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Is early prenatal exposure to endocrine disruptors associated with a lower IQ in children?

Researchers recently evaluated the impact of prenatal exposure to 26 endocrine disruptors on the IQ scores of seven-year-old children.

Researchers at the Icahn School of Medicine at Mount Sinai and from Sweden and Finland discovered that prenatal exposure to a mixture of suspected endocrine disruptors (EDCs) is associated with a lower IQ in children.  This study published in Environment International is unique as it looked at the effect of a mixture of suspected EDCs on neurodevelopment, whereas most prior research has only looked at the effect of a single EDC in isolation.

The Swedish Environmental Longitudinal Mother and Child, Asthma and Allergy (SELMA) study quantified the presence of 26 suspected EDCs in blood and urine samples from 718 mothers during the first trimester of their pregnancies. In particular, phthalates, bisphenols, perfluoroalkyl substances (PFASs), organochlorines and other short-lived pollutants were analyzed. Seven years later, psychologists assessed the IQ (overall cognitive abilities) of the children and the researchers used Weighted Quantile Sum regression and repeated holdout validation as tools to estimate the impact of the EDC mixture on IQ and identify the chemicals of concern in that mixture.

Exposure to endocrine disruptors linked with lower IQ scores

The researchers found that children (particularly boys) whose mothers had higher levels of the EDC mixture during pregnancy, had IQ scores that were lower by two points.  Bisphenol F (BPF), which was created to replace bisphenol A (BPA), a harmful substance present in plastic food and drink containers made the largest contribution to lowering children’s IQ suggesting that bisphenol F may not be any safer to adverse neurodevelopmental outcomes than BPA. It is interesting to note that IQ scores obtained were similar when the regression analysis was rerun without BPF indicating that BPF by itself does not fully explain the impact on IQ.  Among all children, other chemicals of concern were mostly short-lived pollutants including 3, 5, 6-trichloro-2-pyridinol (TCP) which is present in insecticides, monoethyl phthalate (MEP) which is present in perfume, soap, shampoo, and other personal care products, and perfluorooctanoic acid (PFOS) which is present in non-stick cookware and food packaging.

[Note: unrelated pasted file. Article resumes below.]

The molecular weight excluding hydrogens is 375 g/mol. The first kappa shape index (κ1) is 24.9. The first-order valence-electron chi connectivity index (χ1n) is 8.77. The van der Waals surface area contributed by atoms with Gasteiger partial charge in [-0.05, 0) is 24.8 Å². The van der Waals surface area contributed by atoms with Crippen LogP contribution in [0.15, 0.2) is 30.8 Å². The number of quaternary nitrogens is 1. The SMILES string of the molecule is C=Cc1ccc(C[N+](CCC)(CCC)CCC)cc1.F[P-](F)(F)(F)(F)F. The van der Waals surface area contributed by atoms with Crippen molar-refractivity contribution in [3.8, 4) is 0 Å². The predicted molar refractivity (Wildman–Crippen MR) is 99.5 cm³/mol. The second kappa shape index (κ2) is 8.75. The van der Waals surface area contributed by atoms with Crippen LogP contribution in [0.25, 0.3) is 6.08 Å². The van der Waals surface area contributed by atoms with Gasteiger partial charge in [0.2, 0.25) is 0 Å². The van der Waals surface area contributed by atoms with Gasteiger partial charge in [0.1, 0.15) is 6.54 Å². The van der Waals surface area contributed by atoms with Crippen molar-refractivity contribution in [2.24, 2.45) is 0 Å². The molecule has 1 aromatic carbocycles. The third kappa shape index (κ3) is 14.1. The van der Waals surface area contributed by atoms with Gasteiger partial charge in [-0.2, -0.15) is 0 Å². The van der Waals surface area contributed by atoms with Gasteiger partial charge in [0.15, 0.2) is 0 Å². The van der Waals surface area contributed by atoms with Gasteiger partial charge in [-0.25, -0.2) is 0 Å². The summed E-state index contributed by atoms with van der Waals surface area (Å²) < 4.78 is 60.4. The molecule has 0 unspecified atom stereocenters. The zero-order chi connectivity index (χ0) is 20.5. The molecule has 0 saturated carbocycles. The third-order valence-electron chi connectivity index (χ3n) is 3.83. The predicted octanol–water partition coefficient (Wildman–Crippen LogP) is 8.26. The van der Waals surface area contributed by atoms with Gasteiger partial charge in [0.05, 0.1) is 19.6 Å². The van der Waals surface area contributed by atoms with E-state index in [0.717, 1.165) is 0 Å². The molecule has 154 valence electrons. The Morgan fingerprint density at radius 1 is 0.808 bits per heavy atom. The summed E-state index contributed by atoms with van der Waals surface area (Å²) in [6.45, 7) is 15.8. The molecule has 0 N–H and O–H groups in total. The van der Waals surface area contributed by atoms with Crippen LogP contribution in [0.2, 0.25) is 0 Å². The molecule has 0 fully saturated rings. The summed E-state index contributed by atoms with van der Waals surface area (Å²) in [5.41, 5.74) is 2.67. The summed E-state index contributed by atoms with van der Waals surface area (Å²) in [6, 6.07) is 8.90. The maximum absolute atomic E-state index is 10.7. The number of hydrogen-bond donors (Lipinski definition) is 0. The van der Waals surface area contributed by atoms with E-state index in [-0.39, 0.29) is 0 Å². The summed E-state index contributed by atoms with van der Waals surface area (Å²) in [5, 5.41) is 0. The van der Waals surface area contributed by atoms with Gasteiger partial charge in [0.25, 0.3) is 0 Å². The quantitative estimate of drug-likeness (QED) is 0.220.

Since EDCs are in the environment, food, consumer products, and building materials, prenatal exposure to them is practically unavoidable.   Even at low doses, EDCs have the ability to interfere with hormone homeostasis and previous studies have suggested that EDCs, including phthalates and BPA are associated with neurodevelopmental difficulties in children. Although the biological mechanism of how exactly EDCs influence cognitive functioning is not fully known, scientists suspect that multiple EDC’s may interact to elicit unexpected hormone changes. Scientists also fear that prenatal exposure to endocrine disruptors even for a short time may cause permanent health outcomes into adulthood.  Therefore, preventing prenatal exposure to endocrine disruptors is of upmost importance for mitigating harmful effects on children.

However, the study did not account for the socioeconomic status of the family when assessing IQ scores and the study did not account for the impact of EDC exposure later in pregnancy and childhood..  Future studies are needed to confirm the negative impacts of BPF and other replacement compounds and much more research is needed to confirm these findings.

 

Written by Maria-Elena Bernal B.Sc. (Hons)

 

References:

  1. Tanner, E. M., Hallerbäck, M. U., Wikström, S., Lindh, C., Kiviranta, H., Gennings, C., & Bornehag, C.-G. (2019, October 24). Early prenatal exposure to suspected endocrine disruptor mixtures is associated with lower IQ at age seven. Retrieved from https://www.sciencedirect.com/science/article/pii/S0160412019314011#f0010.
  2. (n.d.). Chemicals in consumer products during early pregnancy related to lower IQ. Retrieved from https://www.eurekalert.org/pub_releases/2019-10/tmsh-cic102319.php.

Image by Raman Oza from Pixabay

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